A group in China has developed a PET radiotracer that visualizes tumors with KRAS mutations in patients with lung and colon cancer, according to a study published October 12 in the Journal of Nuclear Medicine.
Ultimately, the tracer could have a significant clinical impact, given that there are limited options other than invasive biopsies for screening these patients, noted first author Xiang Li, of the Fourth Military Medical University in Xi’An, and colleagues.
“The results of this study seem to indicate that F-18 PFPMD-PET is a new molecular imaging tool of significant clinical relevance,” the group wrote.
For 40 years, KRAS-G12C genetic mutations in patients with lung and colon cancer were recognized as “undruggable,” the authors noted, until 2021 when the U.S. Food and Drug Administration approved the first KRAS inhibitor for these patients, called sotorasib (Lumakras, Amgen). The drug binds to KRAS proteins in tumors and prevents them from triggering tumor growth.
A PET tracer that visualizes KRAS tumors in patients could thus also help clinicians assess the effects of this new treatment, they added.
To that end, the researchers employed a common approach for developing PET tracers; namely, they chemically modified the existing structure of sotorasib and combined it with an imaging radioisotope (F-18). The resulting tracer thus binds similarly to KRAS proteins as the drug.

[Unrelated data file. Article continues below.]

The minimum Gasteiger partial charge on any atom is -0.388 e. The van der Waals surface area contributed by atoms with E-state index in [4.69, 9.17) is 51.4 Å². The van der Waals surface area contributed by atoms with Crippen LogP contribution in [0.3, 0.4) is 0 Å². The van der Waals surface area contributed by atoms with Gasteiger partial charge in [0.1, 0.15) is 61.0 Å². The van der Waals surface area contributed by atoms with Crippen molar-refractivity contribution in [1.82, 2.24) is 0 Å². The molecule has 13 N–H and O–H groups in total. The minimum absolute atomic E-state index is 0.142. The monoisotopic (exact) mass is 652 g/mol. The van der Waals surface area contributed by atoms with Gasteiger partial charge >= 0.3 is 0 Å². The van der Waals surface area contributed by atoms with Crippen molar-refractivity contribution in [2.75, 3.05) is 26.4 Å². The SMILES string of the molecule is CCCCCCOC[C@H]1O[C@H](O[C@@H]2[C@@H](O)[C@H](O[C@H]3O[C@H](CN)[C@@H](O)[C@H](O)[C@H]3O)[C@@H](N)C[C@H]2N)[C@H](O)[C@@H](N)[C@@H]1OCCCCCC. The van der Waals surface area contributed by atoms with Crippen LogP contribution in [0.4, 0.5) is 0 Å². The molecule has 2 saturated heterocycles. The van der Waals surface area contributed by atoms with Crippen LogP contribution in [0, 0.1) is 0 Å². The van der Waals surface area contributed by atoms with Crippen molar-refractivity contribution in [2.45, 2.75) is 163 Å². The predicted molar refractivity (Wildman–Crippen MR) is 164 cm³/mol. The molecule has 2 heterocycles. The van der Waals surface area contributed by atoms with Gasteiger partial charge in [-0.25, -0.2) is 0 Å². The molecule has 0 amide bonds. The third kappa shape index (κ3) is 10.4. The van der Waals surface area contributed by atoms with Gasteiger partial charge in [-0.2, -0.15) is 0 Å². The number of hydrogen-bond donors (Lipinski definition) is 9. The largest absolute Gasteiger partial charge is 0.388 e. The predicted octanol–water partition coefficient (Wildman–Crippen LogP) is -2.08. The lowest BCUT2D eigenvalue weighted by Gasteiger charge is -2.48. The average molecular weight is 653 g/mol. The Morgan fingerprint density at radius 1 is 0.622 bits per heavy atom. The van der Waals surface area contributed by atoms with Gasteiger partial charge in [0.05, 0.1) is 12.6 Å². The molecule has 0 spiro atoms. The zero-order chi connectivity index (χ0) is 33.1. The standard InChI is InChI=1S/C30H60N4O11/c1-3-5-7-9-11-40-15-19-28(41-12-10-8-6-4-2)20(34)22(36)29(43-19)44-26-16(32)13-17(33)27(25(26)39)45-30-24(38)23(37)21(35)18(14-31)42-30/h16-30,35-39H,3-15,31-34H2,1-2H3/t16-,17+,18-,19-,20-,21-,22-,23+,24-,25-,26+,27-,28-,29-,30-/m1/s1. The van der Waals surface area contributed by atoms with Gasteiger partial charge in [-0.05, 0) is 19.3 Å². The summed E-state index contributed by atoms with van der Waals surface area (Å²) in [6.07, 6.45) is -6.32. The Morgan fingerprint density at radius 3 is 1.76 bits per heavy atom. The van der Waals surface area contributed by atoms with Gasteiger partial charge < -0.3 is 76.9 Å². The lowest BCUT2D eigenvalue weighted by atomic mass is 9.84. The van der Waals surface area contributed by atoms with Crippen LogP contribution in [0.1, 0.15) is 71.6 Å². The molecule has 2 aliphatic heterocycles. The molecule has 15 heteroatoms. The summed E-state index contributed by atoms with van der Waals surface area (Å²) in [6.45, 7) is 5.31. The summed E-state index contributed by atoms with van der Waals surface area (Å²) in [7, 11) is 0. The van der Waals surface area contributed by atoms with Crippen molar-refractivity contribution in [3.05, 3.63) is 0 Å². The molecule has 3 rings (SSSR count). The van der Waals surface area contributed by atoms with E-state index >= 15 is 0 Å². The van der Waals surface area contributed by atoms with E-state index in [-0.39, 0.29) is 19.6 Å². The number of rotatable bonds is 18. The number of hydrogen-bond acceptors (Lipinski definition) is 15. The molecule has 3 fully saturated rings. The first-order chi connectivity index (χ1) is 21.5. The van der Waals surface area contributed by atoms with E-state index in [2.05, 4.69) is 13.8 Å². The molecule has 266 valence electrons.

In this study, the researchers tested the tracer in mice, and then for the first time in humans. They enrolled eight patients with lung cancer and six with colon cancer with KRAS mutations. Patients were injected with the tracer and then underwent hybrid PET/CT imaging.
According to the findings, F-18 PFPMD-PET showed varied uptake in KRAS mutation tumors, and the SUVmax (uptake of the tracer by tumors) was significantly higher than in non-KRAS mutation tumors.
In addition, the tracer uptake increase was generally consistent between the patients (+56.1%) and animal (+59.1%) studies, indicating that F-18 PFPMD is highly selective toward the targeted KRAS mutation, they wrote.
“To the best of our knowledge, this was the first-in-humans study of noninvasive imaging of the KRAS mutation using a molecularly specific imaging tracer,” the group wrote.
Future studies may investigate the performance of F-18 PFPMD-PET in screening of patients with KRAS mutations, monitoring of sotorasib therapeutic response, and determining potential drug resistance, the researchers concluded.
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